Posted October 14, 2013
On Saturday, House Speaker John Boehner (R-OH) and House Minority Leader Nancy Pelosi (D-CA) named farm bill conferees, and will now move forward to conference with the Senate, according to an Agri-Pulse article available here.
The House conferees include 17 Republicans and 12 Democrats.
Republican conferees from the House Agriculture Committee include: Chairman Frank Lucas, (R-CA), Steve King (R-IA), Randy Neugebauer (R-TX), Mike Rogers (R-AL), Michael Conaway (R-TX), Glenn Thompson (R-PA), Austin Scott (R-GA), Rick Crawford (R-AR), Martha Roby (R-AL), Kristi Noem (R-SD), Jeff Denham (R-CA), and Rodney Davis (R-IL).
Rep. Steve Southerland (R-FL) will serve as a leadership conferee. Republican conferees from the House Foreign Affairs Committee include Chairman Ed Royce (R-CA), and Rep. Tom Marino (R-PA). Republican conferees from the House Ways and Means Committee include Chairman Dave Camp (R-MI) and Rep. Sam Johnson (R-TX).
Democratic conferees from the House Agriculture Committee include: ranking member Collin Peterson (D-MN), Mike McIntyre (D-NC), Jim Costa (D-CA), Tim Walz (D-MN), Curt Schrader (D-OR), Jim McGovern (D-MA), Suzanne DelBene (D-WA), Gloria Negrete McLeod (D-CA), and Filemon Vela (D-TX).
Rep. Marsha Fudge (D-OH), chairwoman of the Congressional Black Caucus, will serve as a leadership conferee. House Foreign Affairs Committee ranking member Eliot Engel (D-NY), and House Ways and Means Committee ranking member, Sandy Levin (D-MI) were also named as conferees.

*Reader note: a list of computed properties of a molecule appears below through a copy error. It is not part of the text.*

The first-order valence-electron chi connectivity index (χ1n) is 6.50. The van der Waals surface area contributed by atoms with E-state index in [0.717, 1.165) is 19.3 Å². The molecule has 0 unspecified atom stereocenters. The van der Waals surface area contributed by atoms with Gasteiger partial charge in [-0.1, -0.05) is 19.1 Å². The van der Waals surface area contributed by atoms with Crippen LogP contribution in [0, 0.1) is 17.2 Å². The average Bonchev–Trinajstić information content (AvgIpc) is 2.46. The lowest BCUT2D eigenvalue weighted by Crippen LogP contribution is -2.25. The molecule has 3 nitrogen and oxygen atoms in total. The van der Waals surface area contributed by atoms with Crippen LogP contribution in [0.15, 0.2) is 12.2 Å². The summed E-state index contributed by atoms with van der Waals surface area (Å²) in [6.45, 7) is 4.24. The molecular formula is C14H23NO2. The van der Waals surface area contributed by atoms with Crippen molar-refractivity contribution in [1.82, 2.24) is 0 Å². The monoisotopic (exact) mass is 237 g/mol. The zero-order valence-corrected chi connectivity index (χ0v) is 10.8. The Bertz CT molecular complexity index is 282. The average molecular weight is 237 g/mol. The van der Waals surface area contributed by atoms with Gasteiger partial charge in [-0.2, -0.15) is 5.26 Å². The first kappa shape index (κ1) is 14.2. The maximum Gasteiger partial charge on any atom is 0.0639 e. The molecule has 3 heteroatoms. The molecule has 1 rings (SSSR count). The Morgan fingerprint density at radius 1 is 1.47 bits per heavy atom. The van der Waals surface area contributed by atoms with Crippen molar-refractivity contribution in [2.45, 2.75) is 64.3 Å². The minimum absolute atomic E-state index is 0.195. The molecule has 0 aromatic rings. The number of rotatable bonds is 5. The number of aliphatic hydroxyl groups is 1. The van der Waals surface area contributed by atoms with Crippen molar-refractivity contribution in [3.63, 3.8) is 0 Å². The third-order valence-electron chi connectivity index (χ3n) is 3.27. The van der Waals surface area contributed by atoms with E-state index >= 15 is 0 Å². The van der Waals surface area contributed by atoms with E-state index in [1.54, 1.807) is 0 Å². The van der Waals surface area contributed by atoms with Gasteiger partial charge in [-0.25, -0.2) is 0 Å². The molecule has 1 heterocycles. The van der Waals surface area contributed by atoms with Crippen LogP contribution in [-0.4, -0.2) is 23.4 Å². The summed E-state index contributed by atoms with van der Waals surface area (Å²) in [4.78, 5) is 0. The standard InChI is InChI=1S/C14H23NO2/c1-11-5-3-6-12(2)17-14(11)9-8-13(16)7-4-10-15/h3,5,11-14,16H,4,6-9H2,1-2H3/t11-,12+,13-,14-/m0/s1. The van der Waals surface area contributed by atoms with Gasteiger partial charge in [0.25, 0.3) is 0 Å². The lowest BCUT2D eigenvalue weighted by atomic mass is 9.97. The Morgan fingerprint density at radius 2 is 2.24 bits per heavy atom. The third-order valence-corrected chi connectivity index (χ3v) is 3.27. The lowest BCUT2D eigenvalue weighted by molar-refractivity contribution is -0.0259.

The naming of Rep. Steve Southerland (R-FL) has been seen as a “sign that the House will insist on the $39 billion in food stamp cuts in the House-passed bill” according to an article by The Hill, available here. Southerland authored a provision in the bill that allows states to impose new work requirements on SNAP (commonly referred to as food stamps) recipients. Democrats countered the Southerland appointment by naming Congressional Black Caucus head and SNAP advocate, Rep. Marsha Fudge (D-OH).
Agriculture Chairman Frank Lucas (R-OK) was optimistic about the process, saying, “There are challenging issues yet to overcome, but we have a solid team of negotiators in place. I am confident we can reach consensus and send a five-year farm bill to the president.”
Ranking member Rep. Collin Peterson (D-MN) said, “I am hopeful that if Republican Leadership can be reasonable and leave the conference committee alone to do its work that we will be able to finish a five-year, comprehensive farm bill this year.”
For more information on farm bills, please visit the National Agricultural Law Center’s website here.